Can you tell that I’ve finally started reading The Canterbury Tales? I’m reading it in Middle English, because I like doing things that are difficult. To be honest, it’s not that hard to get an idea of what’s going on, but you do need the vocabulary to understand the detail. Fortunately, the Penguin edition that I’m using has both a very good glossary and extensive notes. It’s a huge book, though, so it will take me a while to get through it.
I’ve only read a few pages so far, but I already have some questions that aren’t answered for me in the notes. To be fair, they might be answered later, but I’m beginning to suspect they might not be. This post will be the first in an occasional series about things relating to The Canterbury Tales. They might be things that I learn from reading the poem or questions arising from it about life in fourteenth-century England. Today’s post is the latter.
Although I haven’t come across them in the book yet, I know that two of the pilgrims going to Canterbury are a pardoner and a summoner. What I don’t know is what they do, except the obvious that one pardons and the other summons. Who do they pardon and summon, though, and on whose behalf?
Here are the answers.
The pardoner was a secular clerk or friar, whose role was originally that of messenger, which we’ll come to later. By the fourteenth century he was carrying relics around with him, which he displayed for a fee. Anyone who knew anything about relics in the Middle Ages would have realised how unlikely it was that someone in such a lowly position would be travelling around with one, let alone more than one, relic. Even tiny fragments were kept in reliquaries or inside shrines and further secured within churches. Chaucer’s pardoner has a pillow-case he says is the veil of the Virgin Mary and he also has a bit of St. Peter’s fishing boat. I suspect that Chaucer’s contemporaries were very aware of what was going on with regard to false relics.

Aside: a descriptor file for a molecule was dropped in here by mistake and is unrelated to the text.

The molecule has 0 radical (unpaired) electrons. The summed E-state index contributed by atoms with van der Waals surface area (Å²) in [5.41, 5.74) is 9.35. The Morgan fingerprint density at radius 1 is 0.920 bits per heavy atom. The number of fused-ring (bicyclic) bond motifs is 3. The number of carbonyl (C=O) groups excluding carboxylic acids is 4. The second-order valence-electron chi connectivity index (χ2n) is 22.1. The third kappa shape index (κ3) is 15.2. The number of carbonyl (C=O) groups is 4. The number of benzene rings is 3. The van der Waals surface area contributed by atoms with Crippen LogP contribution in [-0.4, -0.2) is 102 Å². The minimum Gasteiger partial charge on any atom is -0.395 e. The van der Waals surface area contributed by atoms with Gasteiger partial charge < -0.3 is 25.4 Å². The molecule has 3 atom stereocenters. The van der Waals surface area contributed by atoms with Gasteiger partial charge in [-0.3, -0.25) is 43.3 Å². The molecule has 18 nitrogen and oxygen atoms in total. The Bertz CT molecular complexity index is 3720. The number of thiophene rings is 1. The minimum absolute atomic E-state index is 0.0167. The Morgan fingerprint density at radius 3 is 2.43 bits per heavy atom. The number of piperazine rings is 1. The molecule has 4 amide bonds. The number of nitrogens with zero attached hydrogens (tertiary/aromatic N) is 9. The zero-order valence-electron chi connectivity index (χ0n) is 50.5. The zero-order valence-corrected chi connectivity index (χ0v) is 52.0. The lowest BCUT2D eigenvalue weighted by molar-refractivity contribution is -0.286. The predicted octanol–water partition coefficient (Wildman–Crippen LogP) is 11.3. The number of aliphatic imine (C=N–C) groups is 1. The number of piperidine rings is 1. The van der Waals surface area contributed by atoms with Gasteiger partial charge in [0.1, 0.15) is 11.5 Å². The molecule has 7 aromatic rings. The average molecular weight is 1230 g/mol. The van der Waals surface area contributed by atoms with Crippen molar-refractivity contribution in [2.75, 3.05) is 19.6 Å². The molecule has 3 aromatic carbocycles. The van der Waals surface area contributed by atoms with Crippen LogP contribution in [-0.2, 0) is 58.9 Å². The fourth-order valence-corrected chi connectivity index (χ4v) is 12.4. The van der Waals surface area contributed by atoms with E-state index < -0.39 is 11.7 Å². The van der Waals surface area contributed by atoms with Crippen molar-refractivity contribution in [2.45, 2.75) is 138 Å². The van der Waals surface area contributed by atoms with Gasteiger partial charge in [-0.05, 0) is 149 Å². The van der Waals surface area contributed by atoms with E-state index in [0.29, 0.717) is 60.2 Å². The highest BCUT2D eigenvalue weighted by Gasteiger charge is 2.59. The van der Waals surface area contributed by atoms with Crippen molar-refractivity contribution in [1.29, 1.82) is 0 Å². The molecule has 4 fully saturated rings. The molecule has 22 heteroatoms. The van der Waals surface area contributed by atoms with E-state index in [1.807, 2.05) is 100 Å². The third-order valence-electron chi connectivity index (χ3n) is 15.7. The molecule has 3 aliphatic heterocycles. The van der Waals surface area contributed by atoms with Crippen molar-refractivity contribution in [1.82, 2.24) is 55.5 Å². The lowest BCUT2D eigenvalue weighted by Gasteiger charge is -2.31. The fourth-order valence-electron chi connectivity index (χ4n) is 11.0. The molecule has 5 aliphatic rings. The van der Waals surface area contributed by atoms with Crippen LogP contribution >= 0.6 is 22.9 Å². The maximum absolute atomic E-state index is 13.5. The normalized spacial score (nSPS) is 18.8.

The pardoner also sold indulgences, which many people wrongly believed were pardons for sin. Their official title was questor (asker), since they asked people about their sins. The role was abolished by the pope in 1562, a little late, as the selling of indulgences was one of the abuses that figured largely in Luther’s ninety-five theses in 1517, which led to Reformation.
Indulgences were instituted with good intentions in the tenth century. People confessed their sins to a priest and were absolved. They were then given a penance. Sometimes people were given penances that were beyond them physically and they could pay something in place of carrying out the penance. That was an indulgence. At first indulgences were specific to the person receiving them.
More general indulgences were introduced in the eleventh century. These could apply to anyone who met the conditions attached to them. The best known general (or plenary) indulgence is probably the one relating to the First Crusade in 1096 when Pope Urban II said that any man who set out to take Jerusalem for Christianity would have all his penance for the rest of his life cancelled.